On Nimrod MRA4, what additional costs will be incurred by the MoD as a result of the delays with the project, including any cost consequences of the delays arising (and in prospect) since the contract was renegotiated in May 1999?

  13.1  Full cost of ownership data is not yet available for the MRA4. But the DPA judges that the cost of running on MR2 aircraft pending the delayed introduction into service of the MRA4 is broadly similar to the running costs of the latter. Additional costs will therefore be minimal, as indicated in MPR 2001.

Q13  (a)  If BAE Systems were able to sell its Nimrod MRA4 solution to satisfy the DoD's Multi-mission Aircraft requirement, what share would the MoD receive of any revenues achieved?

  13.2  The Nimrod MRA4 contract contains a standard MoD Commercial Exploitation agreement. In respect of a sale of significant value this provides for MoD to receive a share of the profit generated. The agreement contains provisions for abatement of the share for those items where MoD has not funded the design (eg of a proprietary nature) and other factors. The MoD share to be negotiated cannot therefore be expressed as a simple percentage nor calculated precisely without full detail of the product design which may finally be offered to the DoD.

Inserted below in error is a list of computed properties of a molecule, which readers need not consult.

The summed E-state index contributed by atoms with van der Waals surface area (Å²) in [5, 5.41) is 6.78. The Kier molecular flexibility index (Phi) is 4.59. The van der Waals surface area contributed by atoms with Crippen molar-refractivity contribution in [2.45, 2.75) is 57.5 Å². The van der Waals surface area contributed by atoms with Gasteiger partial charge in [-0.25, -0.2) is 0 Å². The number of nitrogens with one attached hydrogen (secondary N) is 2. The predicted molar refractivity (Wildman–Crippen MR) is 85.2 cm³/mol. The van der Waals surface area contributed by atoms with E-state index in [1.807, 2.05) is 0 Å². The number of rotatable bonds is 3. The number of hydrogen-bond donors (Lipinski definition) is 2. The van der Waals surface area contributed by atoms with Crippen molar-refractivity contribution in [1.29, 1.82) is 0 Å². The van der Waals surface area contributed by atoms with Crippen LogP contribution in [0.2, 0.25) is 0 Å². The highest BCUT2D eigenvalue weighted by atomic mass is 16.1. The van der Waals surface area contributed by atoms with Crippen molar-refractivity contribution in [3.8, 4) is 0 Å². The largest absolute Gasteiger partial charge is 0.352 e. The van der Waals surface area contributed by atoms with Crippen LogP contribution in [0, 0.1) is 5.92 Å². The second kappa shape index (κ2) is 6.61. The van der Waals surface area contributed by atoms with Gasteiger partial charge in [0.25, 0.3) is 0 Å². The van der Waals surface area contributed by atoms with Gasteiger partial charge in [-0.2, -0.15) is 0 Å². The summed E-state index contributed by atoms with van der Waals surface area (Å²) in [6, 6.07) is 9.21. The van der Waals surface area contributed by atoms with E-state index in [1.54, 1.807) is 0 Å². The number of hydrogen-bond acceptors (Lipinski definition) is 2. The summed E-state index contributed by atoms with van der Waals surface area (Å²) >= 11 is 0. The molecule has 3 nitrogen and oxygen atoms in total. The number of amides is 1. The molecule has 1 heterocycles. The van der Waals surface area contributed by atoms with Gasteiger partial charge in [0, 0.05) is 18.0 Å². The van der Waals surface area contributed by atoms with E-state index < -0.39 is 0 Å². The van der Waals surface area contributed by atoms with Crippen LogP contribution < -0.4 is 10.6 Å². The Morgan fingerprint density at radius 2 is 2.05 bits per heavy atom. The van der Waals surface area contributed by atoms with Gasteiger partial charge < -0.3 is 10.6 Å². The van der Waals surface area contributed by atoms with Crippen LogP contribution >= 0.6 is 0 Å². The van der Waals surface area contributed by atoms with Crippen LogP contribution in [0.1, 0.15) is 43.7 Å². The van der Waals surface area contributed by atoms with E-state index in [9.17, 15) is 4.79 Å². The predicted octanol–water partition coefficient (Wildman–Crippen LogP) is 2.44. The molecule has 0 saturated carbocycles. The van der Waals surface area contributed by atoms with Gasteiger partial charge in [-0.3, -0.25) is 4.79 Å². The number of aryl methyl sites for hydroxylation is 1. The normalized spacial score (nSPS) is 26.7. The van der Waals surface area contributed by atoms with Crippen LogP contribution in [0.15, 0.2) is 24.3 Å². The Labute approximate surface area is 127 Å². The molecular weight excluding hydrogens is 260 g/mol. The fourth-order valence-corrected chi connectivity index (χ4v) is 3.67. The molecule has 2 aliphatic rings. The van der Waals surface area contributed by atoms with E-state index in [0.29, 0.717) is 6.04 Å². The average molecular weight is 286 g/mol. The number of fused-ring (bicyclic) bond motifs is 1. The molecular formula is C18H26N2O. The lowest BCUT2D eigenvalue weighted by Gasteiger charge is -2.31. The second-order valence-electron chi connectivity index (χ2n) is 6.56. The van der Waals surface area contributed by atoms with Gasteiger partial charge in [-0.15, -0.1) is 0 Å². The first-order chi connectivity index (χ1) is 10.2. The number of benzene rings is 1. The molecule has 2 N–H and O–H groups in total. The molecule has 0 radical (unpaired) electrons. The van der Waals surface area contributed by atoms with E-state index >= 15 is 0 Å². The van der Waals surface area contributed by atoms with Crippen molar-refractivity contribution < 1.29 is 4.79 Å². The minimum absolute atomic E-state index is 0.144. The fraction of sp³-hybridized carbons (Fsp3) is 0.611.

Q14.  What is the result of the MoD's review of its ammunition war stock holding requirements [Q436]?

  14.1  The stockpile planning review looked at the total requirement for munitions calculated to ensure the successful outcome of the most demanding scenario for each environment. These revised Stockpile Liabilities are effective from 2005 which will enable shortfalls and surpluses to be addressed in the interim period. Where a shortfall between the current stockpile and the 2005 liability has been identified, funding is being sought, and in some instances has already been secured, to improve the position and detailed procurement studies have commenced. For those munitions where there is now an identified surplus, phased disposals have been planned and are being executed.